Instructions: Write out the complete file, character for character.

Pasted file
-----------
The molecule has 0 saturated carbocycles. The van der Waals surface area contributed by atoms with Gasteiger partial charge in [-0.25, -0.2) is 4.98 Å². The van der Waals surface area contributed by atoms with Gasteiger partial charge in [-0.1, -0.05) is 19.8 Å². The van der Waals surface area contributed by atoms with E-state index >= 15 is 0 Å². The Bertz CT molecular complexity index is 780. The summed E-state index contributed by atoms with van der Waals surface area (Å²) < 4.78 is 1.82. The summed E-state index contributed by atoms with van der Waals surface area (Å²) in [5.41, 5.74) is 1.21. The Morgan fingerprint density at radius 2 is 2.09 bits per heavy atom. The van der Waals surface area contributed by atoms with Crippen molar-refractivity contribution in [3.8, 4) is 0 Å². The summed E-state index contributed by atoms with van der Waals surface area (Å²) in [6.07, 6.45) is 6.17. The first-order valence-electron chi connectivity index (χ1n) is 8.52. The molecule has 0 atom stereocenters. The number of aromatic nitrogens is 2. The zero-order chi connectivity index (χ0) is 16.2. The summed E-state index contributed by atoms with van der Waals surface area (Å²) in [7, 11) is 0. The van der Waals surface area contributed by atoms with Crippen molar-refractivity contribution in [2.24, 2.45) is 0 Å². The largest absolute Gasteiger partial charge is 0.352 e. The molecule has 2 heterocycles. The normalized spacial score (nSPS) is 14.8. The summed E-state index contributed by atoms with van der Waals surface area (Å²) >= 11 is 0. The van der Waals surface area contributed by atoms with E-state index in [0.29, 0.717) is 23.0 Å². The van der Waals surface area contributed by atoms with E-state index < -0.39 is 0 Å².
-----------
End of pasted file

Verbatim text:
The molecule has 0 saturated carbocycles. The van der Waals surface area contributed by atoms with Gasteiger partial charge in [-0.25, -0.2) is 4.98 Å². The van der Waals surface area contributed by atoms with Gasteiger partial charge in [-0.1, -0.05) is 19.8 Å². The van der Waals surface area contributed by atoms with E-state index >= 15 is 0 Å². The Bertz CT molecular complexity index is 780. The summed E-state index contributed by atoms with van der Waals surface area (Å²) < 4.78 is 1.82. The summed E-state index contributed by atoms with van der Waals surface area (Å²) in [5.41, 5.74) is 1.21. The Morgan fingerprint density at radius 2 is 2.09 bits per heavy atom. The van der Waals surface area contributed by atoms with Crippen molar-refractivity contribution in [3.8, 4) is 0 Å². The summed E-state index contributed by atoms with van der Waals surface area (Å²) in [6.07, 6.45) is 6.17. The first-order valence-electron chi connectivity index (χ1n) is 8.52. The molecule has 0 atom stereocenters. The number of aromatic nitrogens is 2. The zero-order chi connectivity index (χ0) is 16.2. The summed E-state index contributed by atoms with van der Waals surface area (Å²) in [7, 11) is 0. The van der Waals surface area contributed by atoms with Crippen molar-refractivity contribution in [2.24, 2.45) is 0 Å². The largest absolute Gasteiger partial charge is 0.352 e. The molecule has 2 heterocycles. The normalized spacial score (nSPS) is 14.8. The summed E-state index contributed by atoms with van der Waals surface area (Å²) >= 11 is 0. The van der Waals surface area contributed by atoms with E-state index in [0.29, 0.717) is 23.0 Å². The van der Waals surface area contributed by atoms with E-state index < -0.39 is 0 Å².